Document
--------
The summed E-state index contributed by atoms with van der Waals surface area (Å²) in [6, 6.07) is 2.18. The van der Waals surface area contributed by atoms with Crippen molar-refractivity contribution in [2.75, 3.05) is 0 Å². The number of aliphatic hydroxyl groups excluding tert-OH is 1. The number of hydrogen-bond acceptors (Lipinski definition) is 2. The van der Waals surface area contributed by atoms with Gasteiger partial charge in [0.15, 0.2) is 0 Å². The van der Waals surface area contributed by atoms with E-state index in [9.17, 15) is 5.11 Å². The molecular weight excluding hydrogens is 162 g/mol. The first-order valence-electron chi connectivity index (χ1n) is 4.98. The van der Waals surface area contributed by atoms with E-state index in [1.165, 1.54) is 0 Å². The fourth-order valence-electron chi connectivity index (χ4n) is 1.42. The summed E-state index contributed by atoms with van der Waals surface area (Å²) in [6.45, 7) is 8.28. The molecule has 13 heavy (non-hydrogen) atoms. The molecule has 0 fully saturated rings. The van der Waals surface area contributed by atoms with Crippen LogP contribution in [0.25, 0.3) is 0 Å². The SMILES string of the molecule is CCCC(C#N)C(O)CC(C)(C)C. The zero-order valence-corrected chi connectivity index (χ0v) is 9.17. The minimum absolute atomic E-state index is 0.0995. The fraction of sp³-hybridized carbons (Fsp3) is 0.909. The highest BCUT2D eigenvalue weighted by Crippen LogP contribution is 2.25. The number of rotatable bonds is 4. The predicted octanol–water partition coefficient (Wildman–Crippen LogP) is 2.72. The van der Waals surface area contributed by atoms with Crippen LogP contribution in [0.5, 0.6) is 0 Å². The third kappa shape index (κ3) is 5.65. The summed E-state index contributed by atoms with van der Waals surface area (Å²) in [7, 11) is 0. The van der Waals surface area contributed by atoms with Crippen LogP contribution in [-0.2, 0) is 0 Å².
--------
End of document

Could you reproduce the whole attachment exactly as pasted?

The summed E-state index contributed by atoms with van der Waals surface area (Å²) in [6, 6.07) is 2.18. The van der Waals surface area contributed by atoms with Crippen molar-refractivity contribution in [2.75, 3.05) is 0 Å². The number of aliphatic hydroxyl groups excluding tert-OH is 1. The number of hydrogen-bond acceptors (Lipinski definition) is 2. The van der Waals surface area contributed by atoms with Gasteiger partial charge in [0.15, 0.2) is 0 Å². The van der Waals surface area contributed by atoms with E-state index in [9.17, 15) is 5.11 Å². The molecular weight excluding hydrogens is 162 g/mol. The first-order valence-electron chi connectivity index (χ1n) is 4.98. The van der Waals surface area contributed by atoms with E-state index in [1.165, 1.54) is 0 Å². The fourth-order valence-electron chi connectivity index (χ4n) is 1.42. The summed E-state index contributed by atoms with van der Waals surface area (Å²) in [6.45, 7) is 8.28. The molecule has 13 heavy (non-hydrogen) atoms. The molecule has 0 fully saturated rings. The van der Waals surface area contributed by atoms with Crippen LogP contribution in [0.25, 0.3) is 0 Å². The SMILES string of the molecule is CCCC(C#N)C(O)CC(C)(C)C. The zero-order valence-corrected chi connectivity index (χ0v) is 9.17. The minimum absolute atomic E-state index is 0.0995. The fraction of sp³-hybridized carbons (Fsp3) is 0.909. The highest BCUT2D eigenvalue weighted by Crippen LogP contribution is 2.25. The number of rotatable bonds is 4. The predicted octanol–water partition coefficient (Wildman–Crippen LogP) is 2.72. The van der Waals surface area contributed by atoms with Crippen LogP contribution in [0.5, 0.6) is 0 Å². The third kappa shape index (κ3) is 5.65. The summed E-state index contributed by atoms with van der Waals surface area (Å²) in [7, 11) is 0. The van der Waals surface area contributed by atoms with Crippen LogP contribution in [-0.2, 0) is 0 Å².